Short-term spatial and temporal carbonate chemistry variability in two contrasting seagrass meadows: Implications for pH buffering capacities

TitleShort-term spatial and temporal carbonate chemistry variability in two contrasting seagrass meadows: Implications for pH buffering capacities
Publication TypeJournal Article
Year of Publication2018
AuthorsCyronak T., Andersson AJ, D'Angelo S., Bresnahan P., Davidson C., Griffin A., Kindeberg T., Pennise J., Takeshita Y, White M.
JournalEstuaries and Coasts
Volume41
Pagination1282-1296
Date Published2018/07
Type of ArticleArticle
ISBN Number1559-2723
Accession NumberWOS:000433916300005
Keywordsbarrier-reef; Buffering; Carbonate; change; chemistry; climate-change; co2; Coastal ecosystems; coastal habitats; coral-reef; dissolved inorganic carbon; enrichment; Environmental Sciences & Ecology; global; Marine & Freshwater Biology; ocean acidification; seagrass; SeapHOx; seawater ph; zostera-marina
Abstract

It has been hypothesized that highly productive coastal ecosystems, such as seagrass meadows, could lead to the establishment of ocean acidification (OA) refugia, or areas of elevated pH and aragonite saturation state (Omega(a)) compared to source seawater. However, seagrass ecosystems experience extreme variability in carbonate chemistry across short temporal and small spatial scales, which could impact the pH buffering capacity of these potential refugia. Herein, short-term (hourly to diel) and small-scale (across 0.01-0.14 km(2)) spatiotemporal carbonate chemistry variability was assessed within two seagrass meadows in order to determine their short-term potential to elevate seawater pH relative to source seawater. Two locations at similar latitudes were chosen in order to compare systems dominated by coarse calcium carbonate (Bailey's Bay, Bermuda) and muddy silicate (Mission Bay, CA, USA) sediments. In both systems, spatial variability of pH across the seagrass meadow at any given time was often greater than diel variability (e.g., the average range over 24 h) at any one site, with greater spatial variability occurring at low tide in Mission Bay. Mission Bay (spatial Delta pH = 0.08 +/- 0.08; diel Delta pH = 0.12 +/- 0.01; mean +/- SD) had a greater average range in both temporal and spatial seawater chemistry than Bailey's Bay (spatial Delta pH = 0.02 +/- 0.01; diel Delta pH = 0.03 +/- 0.00; mean +/- SD). These differences were most likely due to a combination of slower currents, a larger tidal range, and more favorable weather conditions for photosynthesis (e.g., sunny with no rain) in Mission Bay. In both systems, there was a substantial amount of time (usually at night) when seawater pH within the seagrass beds was lower relative to the source seawater. Future studies aimed at assessing the potential of seagrass ecosystems to act as OA refugia for marine organisms need to account for the small-scale, high-frequency carbonate chemistry variability in both space and time, as this variability will impact where and when OA will be buffered or intensified.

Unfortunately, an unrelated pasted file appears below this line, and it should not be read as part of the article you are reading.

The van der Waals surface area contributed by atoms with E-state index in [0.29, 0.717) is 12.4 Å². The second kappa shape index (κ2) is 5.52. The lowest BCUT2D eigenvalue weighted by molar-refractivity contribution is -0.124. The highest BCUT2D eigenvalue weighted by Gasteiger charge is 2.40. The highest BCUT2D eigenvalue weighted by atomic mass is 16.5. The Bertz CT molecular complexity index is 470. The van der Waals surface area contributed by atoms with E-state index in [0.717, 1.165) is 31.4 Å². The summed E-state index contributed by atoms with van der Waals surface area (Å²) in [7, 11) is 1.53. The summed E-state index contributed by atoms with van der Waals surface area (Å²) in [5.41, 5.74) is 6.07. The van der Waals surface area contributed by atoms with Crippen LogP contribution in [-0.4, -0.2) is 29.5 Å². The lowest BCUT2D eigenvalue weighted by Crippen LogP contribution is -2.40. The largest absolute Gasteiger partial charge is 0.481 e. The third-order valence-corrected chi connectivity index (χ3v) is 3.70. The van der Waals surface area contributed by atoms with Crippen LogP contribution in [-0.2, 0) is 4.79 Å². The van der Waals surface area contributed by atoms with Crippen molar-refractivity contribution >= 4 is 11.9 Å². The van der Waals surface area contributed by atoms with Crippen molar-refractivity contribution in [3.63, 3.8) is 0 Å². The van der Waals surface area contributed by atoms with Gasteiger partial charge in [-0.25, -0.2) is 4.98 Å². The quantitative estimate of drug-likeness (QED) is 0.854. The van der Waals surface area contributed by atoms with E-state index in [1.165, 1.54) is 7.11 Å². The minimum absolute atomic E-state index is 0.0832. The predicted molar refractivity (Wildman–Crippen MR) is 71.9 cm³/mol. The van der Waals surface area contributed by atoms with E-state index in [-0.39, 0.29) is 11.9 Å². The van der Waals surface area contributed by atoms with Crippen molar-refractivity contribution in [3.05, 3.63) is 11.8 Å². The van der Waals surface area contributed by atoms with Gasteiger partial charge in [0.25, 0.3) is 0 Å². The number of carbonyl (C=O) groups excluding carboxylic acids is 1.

DOI10.1007/s12237-017-0356-5
Short TitleEstuaries Coasts
Student Publication: 
Yes
Student: 
sharknado